Finding the issues is the hardest part, if it takes me 2000 hours to find one bug, and I get £2000, I make £1 an hour.

    The economics simply don't stack up.

    Add to that I could spend 10,000 hours and find zero bugs, its simply not good business.

    How many books have you bought with zero typos, grammatical mistakes, misspellings, punctuation, or factual errors ?
     
  8. Dazzo

    Dazzo Byte Poster

    196
    12
    37
    I'm a developer focusing on a legal software currently but just landed a new job I start in December hoping to dabble in a few other things! Got knowledge on website development with PHP and MySQL and looking to finally start looking at an MVC before starting my new role.

    In the UK developer roles seem to be prolific at the moment, more so than tech or support roles.
     
    Certifications: A+, MOS: Master 2010, Network +
    JK2447 and dmarsh like this.
  9. dmarsh

    dmarsh Petabyte Poster

    4,136
    415
    219
    Good to see you Dazzo, hope it works out! :D
     
  10. Pseudonym

    Pseudonym Kilobyte Poster Premium Member

    371
    111
    90
    I think I'd like to get into a DevOps role eventually. That's loosely my aim at the moment, but you never know how things will pan out over the next 5-10 years. But yeah, I do find myself interested in the development side of things.

    D'you think it's worth learning Computer Science - in terms of the theory? I bought a book called computer science illuminated a month or 2 ago and plan to give it a good few reads in the future.

    For now, at least I'm focusing on the operations side and trying to understand and learn as much as I can before I focus on anything else.
     
  11. dmarsh

    dmarsh Petabyte Poster

    4,136
    415
    219
    @Pseudonym I would look at the following
    https://www.pluralsight.com/courses/linux-cli-fundamentals
    https://www.pluralsight.com/paths/docker
    https://www.udacity.com/course/introduction-to-operating-systems--ud923
    https://www.udacity.com/course/advanced-operating-systems--ud189

    Then look at stuff like, bash scripting, git, ansible, vagrant, and basic networking.

    Then maybe play with jenkins and teamcity, but that is optional really.

    Book contents page looks decent, its worth knowing the fundamentals of number systems etc also which the book covers.

    You should be able to get up to speed on most of this stuff in under two years.

    I tend to set smaller goals like try to learn basics of subject X in 2-4 weeks, or learn advanced feature Y in 1 week.
    Then as you go along keep trying to apply what you've learnt or see how it relates to another subject.
    If you do this constantly for 2 years you make lot progress.

    I would train myself into the role and take a DevOps role with basic salary. Wait too long and the change can harder to make.
     
    Last edited: Oct 27, 2017
  12. Pseudonym

    Pseudonym Kilobyte Poster Premium Member

    371
    111
    90
    Cheers for that mate. Sorry for the late reply. I have a habit of disappearing on here..

    definitely some good looking resources there, as soon as I'm finished with my current cert path I'll be looking at precisely all of these.
     
  13. Juelz

    Juelz Gigabyte Poster

    1,705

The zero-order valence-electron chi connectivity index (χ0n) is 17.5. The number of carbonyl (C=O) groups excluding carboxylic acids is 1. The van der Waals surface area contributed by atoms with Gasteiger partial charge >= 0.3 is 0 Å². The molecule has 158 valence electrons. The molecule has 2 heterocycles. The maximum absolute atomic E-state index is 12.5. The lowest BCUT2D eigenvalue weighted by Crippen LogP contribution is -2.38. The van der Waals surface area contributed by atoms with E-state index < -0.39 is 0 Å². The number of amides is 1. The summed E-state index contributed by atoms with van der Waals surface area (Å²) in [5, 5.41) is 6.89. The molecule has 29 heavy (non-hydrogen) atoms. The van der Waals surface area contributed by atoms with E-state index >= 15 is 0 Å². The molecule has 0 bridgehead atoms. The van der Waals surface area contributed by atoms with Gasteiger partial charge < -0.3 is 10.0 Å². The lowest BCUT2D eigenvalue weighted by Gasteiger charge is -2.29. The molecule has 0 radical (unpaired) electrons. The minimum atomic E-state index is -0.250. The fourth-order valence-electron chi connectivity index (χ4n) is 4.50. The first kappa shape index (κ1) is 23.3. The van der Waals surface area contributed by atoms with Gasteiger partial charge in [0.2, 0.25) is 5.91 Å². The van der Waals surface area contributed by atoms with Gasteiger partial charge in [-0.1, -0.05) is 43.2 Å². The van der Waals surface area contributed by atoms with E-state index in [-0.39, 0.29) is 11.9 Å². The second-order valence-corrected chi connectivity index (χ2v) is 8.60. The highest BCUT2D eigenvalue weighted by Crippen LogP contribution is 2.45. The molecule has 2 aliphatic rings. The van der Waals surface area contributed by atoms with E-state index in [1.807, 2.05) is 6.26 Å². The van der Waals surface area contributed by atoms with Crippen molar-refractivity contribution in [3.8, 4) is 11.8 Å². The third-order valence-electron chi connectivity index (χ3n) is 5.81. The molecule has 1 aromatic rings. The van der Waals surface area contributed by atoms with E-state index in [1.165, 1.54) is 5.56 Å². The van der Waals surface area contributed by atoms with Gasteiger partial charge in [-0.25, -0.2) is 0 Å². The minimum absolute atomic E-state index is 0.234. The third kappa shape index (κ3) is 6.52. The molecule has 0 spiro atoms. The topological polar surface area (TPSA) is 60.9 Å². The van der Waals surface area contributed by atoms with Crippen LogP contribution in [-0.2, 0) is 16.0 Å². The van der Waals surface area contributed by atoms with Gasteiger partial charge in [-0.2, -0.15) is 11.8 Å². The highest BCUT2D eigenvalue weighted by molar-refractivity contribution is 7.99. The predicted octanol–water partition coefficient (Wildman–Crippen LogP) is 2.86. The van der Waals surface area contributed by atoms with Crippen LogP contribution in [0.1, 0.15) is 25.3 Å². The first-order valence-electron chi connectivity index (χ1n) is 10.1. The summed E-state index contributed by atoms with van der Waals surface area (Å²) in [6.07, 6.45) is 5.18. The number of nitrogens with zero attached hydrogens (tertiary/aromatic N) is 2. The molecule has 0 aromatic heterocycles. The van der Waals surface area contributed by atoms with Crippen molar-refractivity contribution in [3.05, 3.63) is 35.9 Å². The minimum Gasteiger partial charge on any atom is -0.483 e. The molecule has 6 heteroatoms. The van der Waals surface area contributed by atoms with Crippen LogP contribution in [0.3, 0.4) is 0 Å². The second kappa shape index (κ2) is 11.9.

342
    201
    When I first wanted to get into IT I wanted to be a developer.. gave it up after a month. I was more into web dev I did enjoy learning it but couldnt see myself doing it as a career, I find support more interesting now. I could fall asleep in a convo about dev work but could sit and talk for hours about AD, Exchange etc. Different strokes for different folks I guess.
     
  14. Pseudonym

    Pseudonym Kilobyte Poster Premium Member

    371
    111
    90
    I'm not really sure development is precisely what interests me. I'm more about automation, the fact that you can make 500 computers do things at the same time fascinates me. I think I just like the idea of time saving and efficiency, even though it takes days-weeks sometimes to get solutions up and running haha. Really satisfying feeling for me though when you figure it out and iron out all of the kinks.
     
  15. dmarsh

    dmarsh Petabyte Poster

    4,136
    415
    219
    They are all just programs that were designed and written by programmers. Typically in C++. LDAP and Mail servers are pretty established ideas.

    I find most enterprise bloatware pretty dull, certainly things like config options or boring corporate user interfaces.

    I enjoy the techy parts, making something fast, small or efficient, solving a challenging problem.

    I used to enjoy writing compact efficient code in assembler or C, now things are lot different, but the focus tends to be on functional, reactive and multi-threaded.
     
    Last edited: Nov 21, 2017
  16. Dazzo

    Dazzo Byte Poster

    196
    12
    37
    I generally like the idea of saving people time or making their life easier. I'm relatively new to development so this may change but making process' faster, or building something from scratch which enables someone to do their job efficiently is a big reward.

    I think I am getting access to pluralsight in my new job so plan on jumping straight in to a course over christmas and finishing a Udemy one up next week on my week off :)
     
    Certifications: A+, MOS: Master 2010, Network +

Share This Page

Loading...
  1. This site uses cookies to help personalise content, tailor your experience and to keep you logged in if you register.
    By continuing to use this site, you are consenting to our use of cookies.